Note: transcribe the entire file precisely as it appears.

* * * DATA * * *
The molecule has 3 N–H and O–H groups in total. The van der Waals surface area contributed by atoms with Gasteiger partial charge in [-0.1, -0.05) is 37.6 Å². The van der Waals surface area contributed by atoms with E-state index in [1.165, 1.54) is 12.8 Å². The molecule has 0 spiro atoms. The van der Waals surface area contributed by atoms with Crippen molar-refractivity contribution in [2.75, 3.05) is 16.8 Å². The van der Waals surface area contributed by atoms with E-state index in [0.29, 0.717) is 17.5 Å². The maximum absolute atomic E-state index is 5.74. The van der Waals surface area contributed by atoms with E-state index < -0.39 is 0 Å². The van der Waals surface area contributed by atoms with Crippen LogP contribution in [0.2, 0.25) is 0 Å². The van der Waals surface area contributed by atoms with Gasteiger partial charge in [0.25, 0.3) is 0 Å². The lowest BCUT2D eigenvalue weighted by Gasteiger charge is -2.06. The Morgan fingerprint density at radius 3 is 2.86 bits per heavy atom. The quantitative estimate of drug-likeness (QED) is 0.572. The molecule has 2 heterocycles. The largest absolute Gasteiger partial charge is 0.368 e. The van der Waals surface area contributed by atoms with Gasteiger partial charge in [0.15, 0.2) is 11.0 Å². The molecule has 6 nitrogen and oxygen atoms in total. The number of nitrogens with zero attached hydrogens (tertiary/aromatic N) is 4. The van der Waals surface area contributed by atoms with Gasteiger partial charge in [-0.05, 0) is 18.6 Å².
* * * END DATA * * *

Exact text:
The molecule has 3 N–H and O–H groups in total. The van der Waals surface area contributed by atoms with Gasteiger partial charge in [-0.1, -0.05) is 37.6 Å². The van der Waals surface area contributed by atoms with E-state index in [1.165, 1.54) is 12.8 Å². The molecule has 0 spiro atoms. The van der Waals surface area contributed by atoms with Crippen molar-refractivity contribution in [2.75, 3.05) is 16.8 Å². The van der Waals surface area contributed by atoms with E-state index in [0.29, 0.717) is 17.5 Å². The maximum absolute atomic E-state index is 5.74. The van der Waals surface area contributed by atoms with E-state index < -0.39 is 0 Å². The van der Waals surface area contributed by atoms with Crippen LogP contribution in [0.2, 0.25) is 0 Å². The van der Waals surface area contributed by atoms with Gasteiger partial charge in [0.25, 0.3) is 0 Å². The lowest BCUT2D eigenvalue weighted by Gasteiger charge is -2.06. The Morgan fingerprint density at radius 3 is 2.86 bits per heavy atom. The quantitative estimate of drug-likeness (QED) is 0.572. The molecule has 2 heterocycles. The largest absolute Gasteiger partial charge is 0.368 e. The van der Waals surface area contributed by atoms with Gasteiger partial charge in [0.15, 0.2) is 11.0 Å². The molecule has 6 nitrogen and oxygen atoms in total. The number of nitrogens with zero attached hydrogens (tertiary/aromatic N) is 4. The van der Waals surface area contributed by atoms with Gasteiger partial charge in [-0.05, 0) is 18.6 Å².